Fred Winter – enterprise and legacy

Today I’d like to welcome guest blogger Jann Tracy, author of Marie Corelli: Shakespeare’s Champion back to the site. She is going to tell us about local businessman and entrepreneur, Fred Winter.

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In June 1858 Frederick Winter opened his first store in Stratford-upon-Avon, at 17 & 18 High Street. Twenty-three years later, Frederick and his wife Elizabeth lived over the shop, sharing space with their eight children, four shop assistants and two servants. The 1883 listing in Spennell’s Directory for 17 & 18 High Street is for Winter and Lonsdale, drapers and tailors.

The eldest of the three boys, Fred followed his father into the business, learning his trade as a Master Draper. Fred married Edith Casswell by special licence in 1896 and joined with his father in a management role until Frederick’s death in 1897, when he went into partnership with his mother. By the outbreak of the First World War, Fred had the lease on 14, 16, 17 and 18 High Street, and in 1917, with the addition of numbers 30 & 31, dominated both sides of the road.

No. 18 High St. Stratford-upon-Avon c1910. Image (SC42/251) courtesy of the Shakespeare Birthplace Trust

While building up his business, Fred had several disputes with that thorn in the town council’s side, Marie Corelli, especially over the establishment of the Free Library in Henley Street. In 1916 however, they were collaborating over the uncovering and preservation of the old timbers at 30 High Street.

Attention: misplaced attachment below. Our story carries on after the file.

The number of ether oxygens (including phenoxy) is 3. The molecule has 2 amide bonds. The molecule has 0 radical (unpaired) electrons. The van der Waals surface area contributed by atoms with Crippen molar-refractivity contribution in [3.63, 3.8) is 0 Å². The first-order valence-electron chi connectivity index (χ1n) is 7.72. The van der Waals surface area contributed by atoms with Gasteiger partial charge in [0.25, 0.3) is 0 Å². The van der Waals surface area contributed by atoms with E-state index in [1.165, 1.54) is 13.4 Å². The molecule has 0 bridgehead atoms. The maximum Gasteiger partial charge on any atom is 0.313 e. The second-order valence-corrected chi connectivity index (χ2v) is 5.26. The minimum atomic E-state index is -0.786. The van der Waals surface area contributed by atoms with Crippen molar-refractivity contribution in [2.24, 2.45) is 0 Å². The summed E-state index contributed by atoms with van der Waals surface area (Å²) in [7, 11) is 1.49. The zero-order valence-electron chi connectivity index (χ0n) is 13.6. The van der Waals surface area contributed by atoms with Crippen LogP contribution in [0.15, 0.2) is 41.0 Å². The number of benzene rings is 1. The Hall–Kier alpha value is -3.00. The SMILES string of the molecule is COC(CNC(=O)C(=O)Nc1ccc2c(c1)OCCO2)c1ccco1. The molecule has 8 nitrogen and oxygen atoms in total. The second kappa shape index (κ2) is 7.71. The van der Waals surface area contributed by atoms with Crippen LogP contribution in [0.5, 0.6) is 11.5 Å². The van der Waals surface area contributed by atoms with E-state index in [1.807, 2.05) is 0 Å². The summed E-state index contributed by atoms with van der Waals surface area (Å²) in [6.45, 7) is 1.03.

As well as a successful businessman, Fred was mayor of Stratford-upon-Avon for two years running, in 1913-14 and 1914-15; he was also a JP and Alderman, and in the early 1930s became Master of his local Freemason’s Lodge.

In April 1918 Fred’s mother died of cancer and this time of sadness was increased by the knowledge that Fred and Edith’s eldest son was missing in action.

Frederick Charles, born 1898, and known in the family as Eric, joined up at the beginning of the First World War. His parents subsequently learnt that Eric was alive, though in a German prison camp. During his incarceration the family regularly sent parcels via the Red Cross, but didn’t know if he was receiving them, nor in what state his health was. Happily, Eric returned home and eventually took over the running of the business. Sadly Fred’s nephew, son of his sister May, was killed in action. (Image (DR602/57) courtesy of the Shakespeare Birthplace Trust. Circular letter issued by Fred Winter to customers during WWI, c1916)

Envelope from letter sent to Fred Winter during WW1. Image (DR602/17) courtesy of the Shakespeare Birthplace Trust

Edith died of cancer in 1933, aged just 59 while Fred died in 1941 aged 71. Fred was a popular man, as attested to by many of the letters in the Shakespeare Birthplace Trust Archive, commiserating with him in his sorrows, rejoicing in his happiness and thanking him for his many kindnesses.

More than a century after the young Frederick opened his first shop there’s still a Fred Winter presence in town. I think Fred would have approved the turning of his premises into a hub for the homeless, while, perhaps, regretting its necessity.

© Jann Tracy, 2020

Jann Tracy (2017) Marie Corelli: Shakespeare’s Champion, Walking Stork Publications

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